Electronic Theatre In-depth Review: Mush

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Electronic Theatre ImageThe debut release from the young team at Angry Mango has been quite some time coming, with Electronic Theatre able to get hands-on with the title nearly a year ago at Nottingham’s GameCity festival, and it looking more-or-less complete at that time. Of course, it’s common knowledge that Microsoft Studios don’t like to rush things, and as such Angry Mango have simply had to wait for their launch day to roll around. That day has finally come however, and Mush is now available as a Windows Phone 7 exclusive release.

Despite the relative youthfulness of the studio, Angry Mango have taken upon themselves the Herculean task of innovating in one of the most overly familiar videogame genres around. Mush is a 3D platform title in which players must simply progress from the start of a Electronic Theatre Imagelevel to the end. When we say ‘simply’ however, this isn’t a case of holding right and occasionally jumping. In fact, neither of those commands even exist in Mush.

Directional movement is primarily controlled by the Windows Phone 7 gyroscope, with floaty handling seeing our hero trundle left-and-right at a pace which suggests a distinct lack of urgency. Everything challenge the will face is intuitive in it’s design: a switch that needs to be held down will typically have a boulder nearby that can be pushed into place, a coiled snake that bounced you onto a higher ledge a few moments ago will most likely be the answer to the problem facing you at the next cliff edge. But these are the most rudimentary tasks in Mush, and it isn’t long before Angry Mango decide to start throwing more rules at you.

Mush is an emotional character, and his emotions have a great effect on his abilities. Drawing a smile on the screen (a ‘u’ shape) will lighten his mood, and therefore also his self: Mush will constantly float upwards until he hits a ceiling, with the player able to control the direction of his ascent via the same floaty handling as whenElectronic Theatre Image on the ground. When you wish to return him to normal, simply draw a straight line on the screen. With this basic premise, players will quickly learn techniques involving drawing smiles and lines repeatedly in quick succession to enable Mush to reach otherwise inaccessible areas.

Of course, happiness isn’t the only emotion Mush can feel, and it isn’t the only emotion that has an effect on his movement. If being happy makes Mush as light as a feather, it’s only fair that being sad makes him as heavy as a brick. And by that same regard, what will confusion and anger offer? As each emotion is introduced players will learn to switch from one to another to overcome the obstacles in front of them, from happy to sad to angry in one quick sequence of movements. Mush is a relaxing gameplay experience if you want it to be, but those gamers looking for a challenge will relish the invitation to test their improvisation skills while attempting to collect all of the minimotes hidden within a level.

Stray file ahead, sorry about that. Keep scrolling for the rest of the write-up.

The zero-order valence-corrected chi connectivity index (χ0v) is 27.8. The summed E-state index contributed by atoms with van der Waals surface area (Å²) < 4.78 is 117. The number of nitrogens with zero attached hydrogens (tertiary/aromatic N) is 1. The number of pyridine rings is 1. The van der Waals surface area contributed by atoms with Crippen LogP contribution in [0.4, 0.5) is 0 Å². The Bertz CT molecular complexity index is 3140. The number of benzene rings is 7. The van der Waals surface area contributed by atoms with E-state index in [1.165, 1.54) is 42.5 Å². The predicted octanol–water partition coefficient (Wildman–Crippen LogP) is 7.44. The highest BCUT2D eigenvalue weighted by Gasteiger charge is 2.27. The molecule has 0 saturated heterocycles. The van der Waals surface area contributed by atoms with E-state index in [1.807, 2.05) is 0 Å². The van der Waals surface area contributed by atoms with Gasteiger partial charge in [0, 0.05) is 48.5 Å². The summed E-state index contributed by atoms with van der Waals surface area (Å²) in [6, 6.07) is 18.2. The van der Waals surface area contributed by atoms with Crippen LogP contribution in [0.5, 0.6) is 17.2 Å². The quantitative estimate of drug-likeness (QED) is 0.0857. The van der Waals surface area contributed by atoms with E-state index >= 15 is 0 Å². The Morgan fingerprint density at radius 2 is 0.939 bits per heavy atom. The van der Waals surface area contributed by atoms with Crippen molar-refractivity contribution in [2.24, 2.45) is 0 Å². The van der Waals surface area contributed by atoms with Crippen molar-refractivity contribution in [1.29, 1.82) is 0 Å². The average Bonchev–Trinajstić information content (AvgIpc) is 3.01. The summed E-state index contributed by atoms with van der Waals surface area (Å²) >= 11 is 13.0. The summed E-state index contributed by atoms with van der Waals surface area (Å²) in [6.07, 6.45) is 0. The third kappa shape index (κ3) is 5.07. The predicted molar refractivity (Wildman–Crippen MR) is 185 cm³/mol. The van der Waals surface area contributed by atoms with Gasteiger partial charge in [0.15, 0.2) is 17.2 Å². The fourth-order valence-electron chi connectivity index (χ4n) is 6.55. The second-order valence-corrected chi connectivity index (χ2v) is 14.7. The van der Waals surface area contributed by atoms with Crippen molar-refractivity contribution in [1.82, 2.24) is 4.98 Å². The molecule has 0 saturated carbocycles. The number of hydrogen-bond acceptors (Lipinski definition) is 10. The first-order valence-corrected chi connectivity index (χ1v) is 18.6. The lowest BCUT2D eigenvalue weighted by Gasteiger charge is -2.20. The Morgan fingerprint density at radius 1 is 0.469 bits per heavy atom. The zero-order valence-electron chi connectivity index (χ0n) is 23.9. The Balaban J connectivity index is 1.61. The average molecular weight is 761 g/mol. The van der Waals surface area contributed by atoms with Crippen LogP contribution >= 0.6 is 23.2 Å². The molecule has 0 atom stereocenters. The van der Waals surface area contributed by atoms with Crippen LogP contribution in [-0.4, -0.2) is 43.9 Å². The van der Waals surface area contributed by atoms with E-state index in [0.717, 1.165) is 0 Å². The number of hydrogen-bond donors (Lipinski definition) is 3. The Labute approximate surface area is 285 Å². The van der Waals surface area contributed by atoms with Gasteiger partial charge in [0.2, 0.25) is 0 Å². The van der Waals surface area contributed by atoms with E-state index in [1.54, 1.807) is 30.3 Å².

The minimotes are essentially the coins or rings of Mush, though there is no opportunity to grab an extra life upon collecting one hundred as there are no lives in this videogame. Minimotes require a specific emotion to be active to collect, with an assortment for each on any single level. It’s a design that tests your ability to overcome Electronic Theatre Imageobstacles rather than your dexterity, and as such Mush doesn’t feature enemy enemies, or even any death of any kind. It’s grand, exquisitely designed levels are the perfect playground for the player to explore the abilities they have at hand, frequently hiding additional routes and minimotes down the most unlikely of paths. That being said, the one gripe concerning Mush’s design would also be one of it’s biggest strengths: those players looking to collect every minimote in a level may find themselves spending in excess of ten minutes on a single stage, and while that may not seem like too great an investment, it’s not quite the short bursts of play that some may have in mind for a mobile format.

Mush features a fantastic visual quality. Most likely set to be compared to the likes of Loco Roco and Patapon, Mush sets itself aside by offering more detail in it’s environments than either of those titles while still presenting the look of a papercraft world. The pastel shades are easy on the eyes and the animation has been implemented in Electronic Theatre Imagesuch a way that it manages to avoid breaking the illusion of a living paper world; unique and inviting throughout it’s varied landscapes.

As a debut title, Mush is a stunning piece of entertainment software. The current-generation of hardware has played host to some wonderfully innovative 2D videogames made available via digital distribution, and Mush deserves to join the ranks of Braid and Limbo with respect to its creativity. Based on the evidence here Electronic Theatre can’t wait to see what Angry Mango come-up with next as, quite simply, Mush is not just one of the finest platform videogames on Windows Phone 7, but on any mobile format. Until you’ve played it, you simply haven’t seen what mobile videogame productions are capable of.

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